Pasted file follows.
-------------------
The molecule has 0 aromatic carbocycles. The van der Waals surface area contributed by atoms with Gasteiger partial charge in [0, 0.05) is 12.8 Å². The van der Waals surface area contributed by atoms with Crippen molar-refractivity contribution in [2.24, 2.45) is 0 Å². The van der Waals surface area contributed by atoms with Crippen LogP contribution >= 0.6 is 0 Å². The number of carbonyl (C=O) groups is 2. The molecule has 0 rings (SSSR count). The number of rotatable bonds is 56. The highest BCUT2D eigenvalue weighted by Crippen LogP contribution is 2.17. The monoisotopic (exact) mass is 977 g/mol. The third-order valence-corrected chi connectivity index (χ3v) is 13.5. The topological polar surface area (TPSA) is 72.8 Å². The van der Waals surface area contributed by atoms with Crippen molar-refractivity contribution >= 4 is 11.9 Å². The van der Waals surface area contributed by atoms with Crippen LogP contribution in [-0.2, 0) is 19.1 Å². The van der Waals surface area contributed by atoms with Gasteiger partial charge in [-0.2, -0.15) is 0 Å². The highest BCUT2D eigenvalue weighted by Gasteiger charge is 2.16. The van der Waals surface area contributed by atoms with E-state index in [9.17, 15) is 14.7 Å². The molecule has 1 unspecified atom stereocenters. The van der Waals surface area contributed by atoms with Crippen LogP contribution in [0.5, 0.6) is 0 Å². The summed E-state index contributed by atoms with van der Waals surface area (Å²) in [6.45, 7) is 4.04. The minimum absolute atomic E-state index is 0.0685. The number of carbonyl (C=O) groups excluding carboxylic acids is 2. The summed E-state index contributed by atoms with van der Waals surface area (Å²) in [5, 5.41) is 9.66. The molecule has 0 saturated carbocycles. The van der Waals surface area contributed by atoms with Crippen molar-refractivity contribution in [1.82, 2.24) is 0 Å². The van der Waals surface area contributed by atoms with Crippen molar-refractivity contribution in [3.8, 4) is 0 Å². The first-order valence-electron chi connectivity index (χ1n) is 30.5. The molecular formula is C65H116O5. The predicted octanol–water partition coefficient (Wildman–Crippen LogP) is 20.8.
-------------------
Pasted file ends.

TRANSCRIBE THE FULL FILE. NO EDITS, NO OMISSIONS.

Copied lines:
The molecule has 0 aromatic carbocycles. The van der Waals surface area contributed by atoms with Gasteiger partial charge in [0, 0.05) is 12.8 Å². The van der Waals surface area contributed by atoms with Crippen molar-refractivity contribution in [2.24, 2.45) is 0 Å². The van der Waals surface area contributed by atoms with Crippen LogP contribution >= 0.6 is 0 Å². The number of carbonyl (C=O) groups is 2. The molecule has 0 rings (SSSR count). The number of rotatable bonds is 56. The highest BCUT2D eigenvalue weighted by Crippen LogP contribution is 2.17. The monoisotopic (exact) mass is 977 g/mol. The third-order valence-corrected chi connectivity index (χ3v) is 13.5. The topological polar surface area (TPSA) is 72.8 Å². The van der Waals surface area contributed by atoms with Crippen molar-refractivity contribution >= 4 is 11.9 Å². The van der Waals surface area contributed by atoms with Crippen LogP contribution in [-0.2, 0) is 19.1 Å². The van der Waals surface area contributed by atoms with Gasteiger partial charge in [-0.2, -0.15) is 0 Å². The highest BCUT2D eigenvalue weighted by Gasteiger charge is 2.16. The van der Waals surface area contributed by atoms with E-state index in [9.17, 15) is 14.7 Å². The molecule has 1 unspecified atom stereocenters. The van der Waals surface area contributed by atoms with Crippen LogP contribution in [0.5, 0.6) is 0 Å². The summed E-state index contributed by atoms with van der Waals surface area (Å²) in [6.45, 7) is 4.04. The minimum absolute atomic E-state index is 0.0685. The number of carbonyl (C=O) groups excluding carboxylic acids is 2. The summed E-state index contributed by atoms with van der Waals surface area (Å²) in [5, 5.41) is 9.66. The molecule has 0 saturated carbocycles. The van der Waals surface area contributed by atoms with Crippen molar-refractivity contribution in [1.82, 2.24) is 0 Å². The van der Waals surface area contributed by atoms with Crippen molar-refractivity contribution in [3.8, 4) is 0 Å². The first-order valence-electron chi connectivity index (χ1n) is 30.5. The molecular formula is C65H116O5. The predicted octanol–water partition coefficient (Wildman–Crippen LogP) is 20.8.